• Visitors can check out the Forum FAQ by clicking this link. You have to register before you can post: click the REGISTER link above to proceed. To start viewing messages, select the forum that you want to visit from the selection below. View our Forum Privacy Policy.

Personal Car Damaged at Work

Collapse
X
Collapse
  •  
  • Filter
  • Time
  • Show
Clear All
new posts

  • malvolio
    replied
    Still don't see the relevance of where and why and what the vehicle was doing when the damage was done to a personal vehicle insured personally...

    It's really very simple. If it's your car you pay for it or use your insurance to do so, if it's the company's car then the company pays for it. It's one or the other, not both.

    Leave a comment:


  • Lance
    replied
    Originally posted by Paralytic View Post
    What if you commute to your local train station each day and travel from there to your client(s)?

    This is not a clear-cut as you're trying to make out. Each individual should check with their own insurer.
    yes it is clear cut. If you claim any business miles you should have business travel on your insurance.
    You don't need business insurance for a commute, but a commute is not business travel. It's a commute.

    Leave a comment:


  • northernladuk
    replied
    Originally posted by Paralytic View Post
    What if you commute to your local train station each day and travel from there to your client?

    This is not a clear-cut as you're trying to make out. Each individual should check with their own insurer.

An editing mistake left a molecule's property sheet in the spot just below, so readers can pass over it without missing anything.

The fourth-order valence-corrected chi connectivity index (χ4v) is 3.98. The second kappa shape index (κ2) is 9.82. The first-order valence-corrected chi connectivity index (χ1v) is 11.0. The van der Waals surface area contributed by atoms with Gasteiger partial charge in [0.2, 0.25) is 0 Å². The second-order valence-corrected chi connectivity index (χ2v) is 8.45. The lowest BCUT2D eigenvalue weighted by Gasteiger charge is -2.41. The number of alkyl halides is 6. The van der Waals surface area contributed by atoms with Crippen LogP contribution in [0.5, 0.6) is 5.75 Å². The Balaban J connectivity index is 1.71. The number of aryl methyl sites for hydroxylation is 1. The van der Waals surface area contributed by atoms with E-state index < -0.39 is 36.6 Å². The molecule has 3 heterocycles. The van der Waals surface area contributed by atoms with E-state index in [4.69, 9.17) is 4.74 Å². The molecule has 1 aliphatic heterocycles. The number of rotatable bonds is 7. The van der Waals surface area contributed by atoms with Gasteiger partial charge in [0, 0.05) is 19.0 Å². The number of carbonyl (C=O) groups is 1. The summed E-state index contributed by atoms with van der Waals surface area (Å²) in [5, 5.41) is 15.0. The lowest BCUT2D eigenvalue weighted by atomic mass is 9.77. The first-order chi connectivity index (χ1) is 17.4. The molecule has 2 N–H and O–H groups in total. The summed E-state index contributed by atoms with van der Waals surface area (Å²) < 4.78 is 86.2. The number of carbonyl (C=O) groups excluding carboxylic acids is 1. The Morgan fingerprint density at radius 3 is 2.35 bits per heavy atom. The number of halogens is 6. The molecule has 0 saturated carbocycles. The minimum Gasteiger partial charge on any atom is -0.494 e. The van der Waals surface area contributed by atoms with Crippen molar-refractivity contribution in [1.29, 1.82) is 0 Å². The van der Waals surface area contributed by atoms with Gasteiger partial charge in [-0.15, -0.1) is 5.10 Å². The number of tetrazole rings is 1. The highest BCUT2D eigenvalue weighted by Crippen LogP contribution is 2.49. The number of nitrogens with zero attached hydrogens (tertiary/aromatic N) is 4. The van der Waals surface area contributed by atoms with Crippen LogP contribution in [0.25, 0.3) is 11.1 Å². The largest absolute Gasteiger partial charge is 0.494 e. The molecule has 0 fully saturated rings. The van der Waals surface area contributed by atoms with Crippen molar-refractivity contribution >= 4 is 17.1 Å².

For ****s sake. Think about it man. YOU ARE NOT COMMUTING. It's not hard. Why are we now bringing the type of location we travel to in to this. How does that make a difference? You claim the train ticket through the company as it is a business trip so why not the car journey? This is getting ridiculous.

    The only slight grey area in all this is the term 'your normal place of work' which ties in with the same phrase used by the 24 month rule. The 24 month rule does agree it will be so after 24 months but I am absolutely sure the insurance companies aren't of the same thinking. Stick to the facts of the case and get the correct insurance.
    Last edited by northernladuk; 22 January 2021, 11:20.

    Leave a comment:


  • Paralytic
    replied
    Originally posted by northernladuk View Post
    And if you switch clients mid year then you've worked at two and you've invalidated your insurance.. And it's not a damn commute. Do it propery.
    What if you commute to your local train station each day and travel from there to your client(s)?

    This is not a clear-cut as you're trying to make out. Each individual should check with their own insurer.
    Last edited by Paralytic; 22 January 2021, 11:21.

    Leave a comment:


  • northernladuk
    replied
    Originally posted by Scruff View Post
    My insurers told me that if I was working on more than 1 client, then the commute would not be covered, but if it was just one, then I could continue with Social, Domestic, Commuting & Pleasure.
    And if you switch clients mid year then you've worked at two and you've invalidated your insurance.. And it's not a damn commute. Do it propery.

    Leave a comment:


  • northernladuk
    replied
    Originally posted by Paralytic View Post
    I'll defer that question to the previous respondents who told the OP that their commute to the client location was not covered under their car insurance, without querying whether this was their normal place of work.